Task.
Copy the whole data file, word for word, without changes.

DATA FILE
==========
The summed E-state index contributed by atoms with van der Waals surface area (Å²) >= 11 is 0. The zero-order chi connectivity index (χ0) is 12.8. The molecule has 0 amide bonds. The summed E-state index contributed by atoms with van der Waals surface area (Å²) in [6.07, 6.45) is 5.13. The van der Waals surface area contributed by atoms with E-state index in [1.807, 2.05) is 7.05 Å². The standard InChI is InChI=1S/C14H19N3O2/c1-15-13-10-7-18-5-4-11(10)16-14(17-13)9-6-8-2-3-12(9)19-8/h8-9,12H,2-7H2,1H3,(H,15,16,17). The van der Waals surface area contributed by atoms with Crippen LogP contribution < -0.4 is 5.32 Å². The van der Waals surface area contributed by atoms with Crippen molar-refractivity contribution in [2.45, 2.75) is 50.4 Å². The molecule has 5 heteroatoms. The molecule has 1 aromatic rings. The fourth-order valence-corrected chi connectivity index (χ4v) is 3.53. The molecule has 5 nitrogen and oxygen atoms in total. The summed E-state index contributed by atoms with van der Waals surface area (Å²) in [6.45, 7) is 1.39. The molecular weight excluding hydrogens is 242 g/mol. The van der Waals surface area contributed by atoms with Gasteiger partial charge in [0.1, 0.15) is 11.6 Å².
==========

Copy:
The summed E-state index contributed by atoms with van der Waals surface area (Å²) >= 11 is 0. The zero-order chi connectivity index (χ0) is 12.8. The molecule has 0 amide bonds. The summed E-state index contributed by atoms with van der Waals surface area (Å²) in [6.07, 6.45) is 5.13. The van der Waals surface area contributed by atoms with E-state index in [1.807, 2.05) is 7.05 Å². The standard InChI is InChI=1S/C14H19N3O2/c1-15-13-10-7-18-5-4-11(10)16-14(17-13)9-6-8-2-3-12(9)19-8/h8-9,12H,2-7H2,1H3,(H,15,16,17). The van der Waals surface area contributed by atoms with Crippen LogP contribution < -0.4 is 5.32 Å². The van der Waals surface area contributed by atoms with Crippen molar-refractivity contribution in [2.45, 2.75) is 50.4 Å². The molecule has 5 heteroatoms. The molecule has 1 aromatic rings. The fourth-order valence-corrected chi connectivity index (χ4v) is 3.53. The molecule has 5 nitrogen and oxygen atoms in total. The summed E-state index contributed by atoms with van der Waals surface area (Å²) in [6.45, 7) is 1.39. The molecular weight excluding hydrogens is 242 g/mol. The van der Waals surface area contributed by atoms with Gasteiger partial charge in [0.1, 0.15) is 11.6 Å².